Meat PnP

Semi-automated pick and place machine and related tools

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I've made mistakes.
I have to assemble 1000 PCBs myself (& w/ friends).

I'm going to build some tools to make it less painful. But I'm going to try to be lazy and avoid spending more time building the tools than it would have taken to do the work without them.

The PCBs are for this project:

Because of the chip shortage I had to redesign the electronics 6 times and buy parts piecemeal when I could and ship them to my apartment. The cost to ship the parts to a fab house for assembly is too much relative to the modest art project funding we have. And I am nervous about sending out the parts anywhere because if they disappeared I would have no way to complete the project. So I am doing the assembly in my studio with the help from many friends and any hacky tools I can build or buy.

  • Meat PnP - v1

    Owen Trueblood07/20/2022 at 01:20 0 comments


    I took the gantry out of an old laser cutter, flipped it over, added legs, hooked up the steppers to an Arduino running GRBL, and made a laser cut tray to hold 6 of my PCBs at the end of an arm just below the "bottom" of the laser cutter, which is now the working surface.

    I cut one big square hole for loading the tray of PCBs and another small circular hole for placing parts. The gantry can move the tray around to position the footprint of the next part to be placed in the center of the hole.

    I had a USB microscope mounted with an LCD monitor to be able to see what I was doing better but eventually decided that was just getting in the way and eyeballs were good enough.

    Eventually I made a better tray that has magnets to snap in and a 3D printed part that fits onto the 80-20 and has alignment posts which fit into holes on the laser cut tray:


    I made a Python web server that communicates with GRBL over serial and presents a web UI to the user. The Python code loads up a CSV of part centroids that is generated from KiCad (File > Fabrication Outputs > Component Placement (.pos)). It makes this available to the web UI so the user can cycle the machine through the parts on the board.


    I bought some Joy-Cons from the Nintendo Switch because they are fun little controllers to use for robotics projects. They can be paired over Bluetooth and used like standard gamepads. There's a gamepad API for browsers. So I added support for controlling the machine from the web UI remotely using a Joy-Con. It can jog the machine at different speeds using the d-pad. The shoulder buttons move the machine to the next or previous part. Finally, there's a button to move the tray to the loading position.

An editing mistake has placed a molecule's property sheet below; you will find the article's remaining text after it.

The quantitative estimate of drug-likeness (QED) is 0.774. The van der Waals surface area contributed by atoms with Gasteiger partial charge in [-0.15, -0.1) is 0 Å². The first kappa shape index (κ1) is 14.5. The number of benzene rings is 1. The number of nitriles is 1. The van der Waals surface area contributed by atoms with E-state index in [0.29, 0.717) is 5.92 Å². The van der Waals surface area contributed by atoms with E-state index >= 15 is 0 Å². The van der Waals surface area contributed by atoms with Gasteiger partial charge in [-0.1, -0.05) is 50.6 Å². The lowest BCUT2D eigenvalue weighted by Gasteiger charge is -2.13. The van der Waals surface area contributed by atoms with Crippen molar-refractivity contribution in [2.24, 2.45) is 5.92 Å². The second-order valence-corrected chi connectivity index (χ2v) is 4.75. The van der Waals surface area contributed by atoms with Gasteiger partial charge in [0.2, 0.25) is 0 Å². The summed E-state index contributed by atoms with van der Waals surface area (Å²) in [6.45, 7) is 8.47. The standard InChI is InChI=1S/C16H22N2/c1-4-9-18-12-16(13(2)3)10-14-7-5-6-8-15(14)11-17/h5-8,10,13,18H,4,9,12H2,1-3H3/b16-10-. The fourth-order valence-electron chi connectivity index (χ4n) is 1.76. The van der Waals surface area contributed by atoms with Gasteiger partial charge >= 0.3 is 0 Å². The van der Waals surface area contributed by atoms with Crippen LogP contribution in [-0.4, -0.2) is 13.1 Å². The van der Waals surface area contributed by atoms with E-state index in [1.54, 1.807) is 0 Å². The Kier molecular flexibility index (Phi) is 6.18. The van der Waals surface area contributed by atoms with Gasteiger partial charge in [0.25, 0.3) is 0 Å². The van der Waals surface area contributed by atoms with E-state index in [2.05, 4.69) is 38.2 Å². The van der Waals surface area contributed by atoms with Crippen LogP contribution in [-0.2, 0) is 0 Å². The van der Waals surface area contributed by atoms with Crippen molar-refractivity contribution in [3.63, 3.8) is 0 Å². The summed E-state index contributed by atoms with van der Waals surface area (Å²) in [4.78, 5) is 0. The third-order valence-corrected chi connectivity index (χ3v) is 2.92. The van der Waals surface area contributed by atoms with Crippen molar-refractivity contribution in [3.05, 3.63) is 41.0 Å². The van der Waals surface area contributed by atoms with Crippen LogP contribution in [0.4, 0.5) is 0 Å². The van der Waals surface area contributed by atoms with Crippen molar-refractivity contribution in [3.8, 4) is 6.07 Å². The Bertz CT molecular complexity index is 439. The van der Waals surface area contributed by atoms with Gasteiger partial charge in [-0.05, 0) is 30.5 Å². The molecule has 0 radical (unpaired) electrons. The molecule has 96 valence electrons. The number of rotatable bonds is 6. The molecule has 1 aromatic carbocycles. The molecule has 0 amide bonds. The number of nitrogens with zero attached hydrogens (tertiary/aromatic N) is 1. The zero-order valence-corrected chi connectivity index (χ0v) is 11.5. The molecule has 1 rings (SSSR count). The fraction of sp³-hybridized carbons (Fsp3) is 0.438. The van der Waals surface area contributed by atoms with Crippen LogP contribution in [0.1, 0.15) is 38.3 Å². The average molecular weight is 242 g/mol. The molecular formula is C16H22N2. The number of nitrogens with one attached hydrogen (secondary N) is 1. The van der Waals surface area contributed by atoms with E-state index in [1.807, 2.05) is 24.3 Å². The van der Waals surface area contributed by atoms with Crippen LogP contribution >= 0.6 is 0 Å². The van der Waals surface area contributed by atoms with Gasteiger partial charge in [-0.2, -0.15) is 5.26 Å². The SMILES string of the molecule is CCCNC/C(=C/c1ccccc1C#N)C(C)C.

Calibrating Positioning

    The rigidity of my hacked gantry is very bad. Instead of just solving it by strengthening the gantry I solved it in code by adding a calibration routine where the user moves the 4 holes at the corners of the board into the center of the hole and tells the system which hole is which. Then on the backend the Python code finds an affine transform between the coordinate system of the machine and the coordinate system of the board. This handles translation and rotation (and technically skew but I really hope that's not present in the boards).

    Vacuum Picker

    I made a quick and dirty vacuum picker to use to pull the parts from the reels. It has one pump for sucking to pick up parts but also another pump for blowing to dislodge them if they get stuck. I quickly realized that pump wasn't necessary. Instead I cut a hole near the tip that I cover with my thumb. When I want to drop a part I take my foot off the vacuum pump pedal and pull my thumb off the hole.

    Parts Reels

    I printed a bunch of this part reel and put all my parts in them. That part reel design is great because it is parametric and easily adjusted for the different sized part tapes. Then I rearranged the parts in the CSV and the physical reels so they are ordered by how many there are on the board, starting with the most numerous part. I wrote how many of each part there are on top of each spool.


    It takes about 10 minutes to assemble a board once you get used to the setup. I've made about 20 boards so far, but have 180 to go (oof). You can see what they are for in this other HaD project here:

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